Count your 'green' blessings
Tree Census will help the Citys municipal authorities estimate the green cover in their areas
Delhi is set to have its first full-city tree census soon. A citizen’s initiative, students of 11 schools, two colleges and four Resident Welfare Associations will count all the trees in their areas and submit a report on their location, type, health etc..
This information will then help municipal authorities estimate the green cover in their areas, treat any infected trees and prevent their pruning or felling.
Though the Delhi Preservation of Trees Act came into force in 1994 with instructions to conduct tree census across Delhi routinely, there have only been a few localised countings by some municipal agencies till now. In 2005, the New Delhi Municipal Council carried out a tree census in its area including those on roadsides, in parks and gardens. Recently residents of Sarvodaya Enclave, South Delhi conducted a tree census in their area to discover that they had more vehicles than trees!
Other than this, the government has relied heavily on satellite imagery to determine the green cover in the Capital. A senior government official told Metrolife, “The problem with assessments through Geographic Information System (GIS) is that it only gives a sense of our greenery but trees continue to be felled illegally because we have no count of them.”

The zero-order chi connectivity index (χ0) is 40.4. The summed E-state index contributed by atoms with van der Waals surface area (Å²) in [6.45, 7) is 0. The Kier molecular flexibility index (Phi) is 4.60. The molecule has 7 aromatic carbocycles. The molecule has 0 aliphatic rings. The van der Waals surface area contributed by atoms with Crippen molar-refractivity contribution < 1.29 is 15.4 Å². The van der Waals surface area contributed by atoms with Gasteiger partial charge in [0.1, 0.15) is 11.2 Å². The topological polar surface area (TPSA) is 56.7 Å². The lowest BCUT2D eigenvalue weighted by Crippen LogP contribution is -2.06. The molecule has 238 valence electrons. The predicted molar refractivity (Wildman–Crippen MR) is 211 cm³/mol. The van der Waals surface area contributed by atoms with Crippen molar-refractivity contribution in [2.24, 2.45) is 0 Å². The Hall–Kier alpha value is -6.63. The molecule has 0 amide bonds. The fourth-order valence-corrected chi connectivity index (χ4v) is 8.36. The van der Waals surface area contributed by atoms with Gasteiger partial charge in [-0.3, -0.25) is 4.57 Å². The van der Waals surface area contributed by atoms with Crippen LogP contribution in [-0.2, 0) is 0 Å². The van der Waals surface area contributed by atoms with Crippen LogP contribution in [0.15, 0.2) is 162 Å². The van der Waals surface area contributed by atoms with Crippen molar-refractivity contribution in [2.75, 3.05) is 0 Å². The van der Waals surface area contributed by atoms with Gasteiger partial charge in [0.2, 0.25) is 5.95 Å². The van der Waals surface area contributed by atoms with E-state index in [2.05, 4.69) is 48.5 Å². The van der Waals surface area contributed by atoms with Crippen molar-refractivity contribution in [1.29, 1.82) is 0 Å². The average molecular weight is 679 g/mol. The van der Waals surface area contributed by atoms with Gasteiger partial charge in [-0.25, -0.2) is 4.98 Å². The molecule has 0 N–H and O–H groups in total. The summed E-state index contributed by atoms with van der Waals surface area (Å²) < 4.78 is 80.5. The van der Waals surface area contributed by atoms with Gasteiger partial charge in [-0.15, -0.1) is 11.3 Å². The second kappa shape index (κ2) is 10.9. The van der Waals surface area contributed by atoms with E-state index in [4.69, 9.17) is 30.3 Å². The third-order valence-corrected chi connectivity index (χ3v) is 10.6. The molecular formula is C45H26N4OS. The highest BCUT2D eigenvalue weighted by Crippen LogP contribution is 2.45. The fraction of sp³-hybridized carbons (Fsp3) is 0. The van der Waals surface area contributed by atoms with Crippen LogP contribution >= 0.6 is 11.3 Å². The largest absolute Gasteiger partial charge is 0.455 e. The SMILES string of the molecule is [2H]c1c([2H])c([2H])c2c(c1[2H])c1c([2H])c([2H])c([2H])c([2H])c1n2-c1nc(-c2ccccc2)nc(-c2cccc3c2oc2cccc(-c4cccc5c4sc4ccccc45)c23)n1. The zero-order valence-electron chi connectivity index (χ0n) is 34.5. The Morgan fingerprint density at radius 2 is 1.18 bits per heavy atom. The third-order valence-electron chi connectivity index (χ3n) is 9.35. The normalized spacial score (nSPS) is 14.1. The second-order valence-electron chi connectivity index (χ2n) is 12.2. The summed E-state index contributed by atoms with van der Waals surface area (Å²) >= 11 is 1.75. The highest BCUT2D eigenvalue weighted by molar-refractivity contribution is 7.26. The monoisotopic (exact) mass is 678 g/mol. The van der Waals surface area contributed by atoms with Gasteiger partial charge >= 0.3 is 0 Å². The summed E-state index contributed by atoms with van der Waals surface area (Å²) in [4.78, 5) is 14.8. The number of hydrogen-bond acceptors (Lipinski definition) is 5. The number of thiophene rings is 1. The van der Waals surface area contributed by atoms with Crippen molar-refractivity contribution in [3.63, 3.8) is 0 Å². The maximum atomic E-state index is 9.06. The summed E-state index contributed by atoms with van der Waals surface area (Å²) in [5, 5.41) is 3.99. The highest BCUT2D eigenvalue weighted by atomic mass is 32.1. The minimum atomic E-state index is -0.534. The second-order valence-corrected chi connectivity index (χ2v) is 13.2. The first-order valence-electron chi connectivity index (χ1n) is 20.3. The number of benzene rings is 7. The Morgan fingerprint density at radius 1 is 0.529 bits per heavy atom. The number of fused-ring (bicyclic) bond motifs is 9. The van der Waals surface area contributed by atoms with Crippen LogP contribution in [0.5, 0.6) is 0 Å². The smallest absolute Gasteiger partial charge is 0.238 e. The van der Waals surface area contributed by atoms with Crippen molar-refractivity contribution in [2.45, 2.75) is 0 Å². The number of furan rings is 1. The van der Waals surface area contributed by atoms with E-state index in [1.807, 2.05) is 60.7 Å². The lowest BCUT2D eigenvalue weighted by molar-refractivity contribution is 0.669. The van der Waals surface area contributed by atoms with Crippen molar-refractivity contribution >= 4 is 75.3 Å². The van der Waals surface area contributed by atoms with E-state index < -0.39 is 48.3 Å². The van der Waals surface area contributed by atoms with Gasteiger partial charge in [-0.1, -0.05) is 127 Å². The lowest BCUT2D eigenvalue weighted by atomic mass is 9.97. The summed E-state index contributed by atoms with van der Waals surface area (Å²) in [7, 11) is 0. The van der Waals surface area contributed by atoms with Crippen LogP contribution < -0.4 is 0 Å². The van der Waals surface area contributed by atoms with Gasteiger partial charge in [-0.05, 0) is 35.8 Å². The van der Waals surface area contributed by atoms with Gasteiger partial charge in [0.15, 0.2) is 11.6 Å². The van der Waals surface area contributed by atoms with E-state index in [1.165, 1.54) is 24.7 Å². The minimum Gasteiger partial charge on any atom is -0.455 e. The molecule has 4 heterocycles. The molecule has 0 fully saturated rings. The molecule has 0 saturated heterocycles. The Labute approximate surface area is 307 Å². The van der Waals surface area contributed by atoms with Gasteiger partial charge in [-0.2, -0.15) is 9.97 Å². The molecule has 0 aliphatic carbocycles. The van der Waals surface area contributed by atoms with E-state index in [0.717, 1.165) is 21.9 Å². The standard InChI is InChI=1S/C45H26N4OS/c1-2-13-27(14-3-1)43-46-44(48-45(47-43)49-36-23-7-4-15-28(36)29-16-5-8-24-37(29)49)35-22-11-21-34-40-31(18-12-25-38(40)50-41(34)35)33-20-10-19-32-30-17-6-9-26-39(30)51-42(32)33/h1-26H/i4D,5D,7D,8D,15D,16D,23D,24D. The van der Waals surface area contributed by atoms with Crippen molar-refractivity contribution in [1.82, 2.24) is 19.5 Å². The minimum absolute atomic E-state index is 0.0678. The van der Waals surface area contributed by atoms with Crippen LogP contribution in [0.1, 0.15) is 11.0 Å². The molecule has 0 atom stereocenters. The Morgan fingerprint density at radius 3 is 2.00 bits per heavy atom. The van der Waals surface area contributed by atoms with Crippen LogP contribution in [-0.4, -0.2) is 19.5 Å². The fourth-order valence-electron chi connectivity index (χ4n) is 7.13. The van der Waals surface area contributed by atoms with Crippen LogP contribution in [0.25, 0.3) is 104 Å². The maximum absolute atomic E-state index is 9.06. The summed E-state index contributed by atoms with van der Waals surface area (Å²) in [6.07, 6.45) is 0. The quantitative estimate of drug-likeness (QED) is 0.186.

“A tree census, especially done by locals also helps inspire a sense of ownership and responsibility in them. So that the next time a tree is being axed for construction work, the locals can raise an alarm.”
A census format has also been prepared for volunteers to make measurements and observations on the trees they include in the survey. SD Singh, CEO, Delhi Parks and Gardens Society, explains, “This protocol has been prepared after consultations with environmental activists and botanists. There are columns for notings on tree type, girth, approximate height, health, width of soil around the tree, ground condition and general comments.”
“We will also issue a booklet on the common trees of Delhi which will help residents and school children identify trees in their areas. Initially, the Delhi horticulture department staff will help the volunteers. Once, the tree-enthusiasts learn the technique, we are hoping it to be a smooth run.”
The Mirambika School in Hauz Khas has already started its census while Gulmohar Park residents will take up the exercise in the coming week.
In Delhi, trees often compete for space with big development projects like the Delhi Metro. A recent UN habitat state of world cities report ranked Delhi at 58 in the world green index among 95 cities.